Q: Cruising along, it always seems that the front of the plane is slightly higher than the back. Is this real or are my kinesthetic senses acting up?
Let’s go back to my original discussion of flight, in which you stick your hand outside the car window and “fly” it along like a wing.
The higher an airplane flies, the thinner the air it rides upon, and so it takes a greater angle to maintain lift. (Aerodynamics 101 introduces something called “angle of attack,” which is akin to the bite a wing takes at the air.) So yes, up at cruise altitude the air is very thin, and the plane tends to ride a couple of degrees nose-high. Your kinesthetics are doing just fine.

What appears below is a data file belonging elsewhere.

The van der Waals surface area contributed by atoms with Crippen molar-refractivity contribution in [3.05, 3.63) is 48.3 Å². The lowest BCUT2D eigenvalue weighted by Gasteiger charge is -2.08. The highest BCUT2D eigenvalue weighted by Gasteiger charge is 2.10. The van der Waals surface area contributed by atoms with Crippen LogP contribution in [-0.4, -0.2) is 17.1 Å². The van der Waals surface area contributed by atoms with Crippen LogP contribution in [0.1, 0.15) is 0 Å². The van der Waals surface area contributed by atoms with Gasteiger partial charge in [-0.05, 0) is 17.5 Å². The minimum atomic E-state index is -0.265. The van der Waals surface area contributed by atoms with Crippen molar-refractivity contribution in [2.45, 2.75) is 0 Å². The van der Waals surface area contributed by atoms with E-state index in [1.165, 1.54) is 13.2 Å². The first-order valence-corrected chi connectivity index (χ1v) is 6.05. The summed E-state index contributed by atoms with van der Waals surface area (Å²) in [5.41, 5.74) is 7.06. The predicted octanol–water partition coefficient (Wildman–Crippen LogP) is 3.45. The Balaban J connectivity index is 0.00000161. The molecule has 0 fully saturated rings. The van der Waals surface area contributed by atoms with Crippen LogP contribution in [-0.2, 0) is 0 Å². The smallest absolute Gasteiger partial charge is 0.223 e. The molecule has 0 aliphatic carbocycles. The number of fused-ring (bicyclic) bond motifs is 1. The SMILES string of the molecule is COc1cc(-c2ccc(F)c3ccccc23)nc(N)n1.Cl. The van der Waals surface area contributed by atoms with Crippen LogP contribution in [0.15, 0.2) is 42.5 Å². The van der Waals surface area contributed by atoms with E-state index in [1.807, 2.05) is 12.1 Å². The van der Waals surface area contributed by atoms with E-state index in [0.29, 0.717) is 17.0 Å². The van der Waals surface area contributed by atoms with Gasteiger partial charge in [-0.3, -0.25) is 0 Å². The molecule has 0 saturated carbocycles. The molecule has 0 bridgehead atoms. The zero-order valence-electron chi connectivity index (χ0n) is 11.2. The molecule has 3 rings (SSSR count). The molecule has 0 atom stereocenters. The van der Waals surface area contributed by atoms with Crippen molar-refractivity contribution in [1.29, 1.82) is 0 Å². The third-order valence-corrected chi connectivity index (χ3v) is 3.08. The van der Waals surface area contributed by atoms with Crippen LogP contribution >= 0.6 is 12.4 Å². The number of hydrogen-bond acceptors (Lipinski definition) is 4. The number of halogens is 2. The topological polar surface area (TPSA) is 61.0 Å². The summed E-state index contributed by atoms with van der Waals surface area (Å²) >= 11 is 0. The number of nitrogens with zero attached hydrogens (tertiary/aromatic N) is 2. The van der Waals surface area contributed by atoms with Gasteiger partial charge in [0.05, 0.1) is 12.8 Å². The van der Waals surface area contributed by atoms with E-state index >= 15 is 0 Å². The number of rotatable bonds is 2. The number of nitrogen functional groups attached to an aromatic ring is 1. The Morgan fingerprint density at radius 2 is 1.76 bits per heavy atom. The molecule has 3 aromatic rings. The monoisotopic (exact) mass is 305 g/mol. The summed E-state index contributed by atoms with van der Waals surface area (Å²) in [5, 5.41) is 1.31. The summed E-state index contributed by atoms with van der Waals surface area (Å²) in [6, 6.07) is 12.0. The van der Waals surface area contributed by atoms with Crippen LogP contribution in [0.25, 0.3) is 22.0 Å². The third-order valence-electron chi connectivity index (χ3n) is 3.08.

Same thing happens when slowing down. Again, out the car window, you need a bigger angle as you decelerate. This time, though, wings are fitted with flaps, slots, and slats that help make up the difference. During cruise flight — that is, at higher speeds — these devices are impractical because of their added drag.
This article is part of a collection that originally appeared on Salon.com. Patrick Smith, 38, is an erstwhile airline pilot, retired punk rocker and air travel columnist. His book, Ask the Pilot (Riverhead) was voted “Best Travel Book of 2004” by Amazon.com. Patrick has traveled to more than 55 countries and always asks for a window seat. He lives near Boston.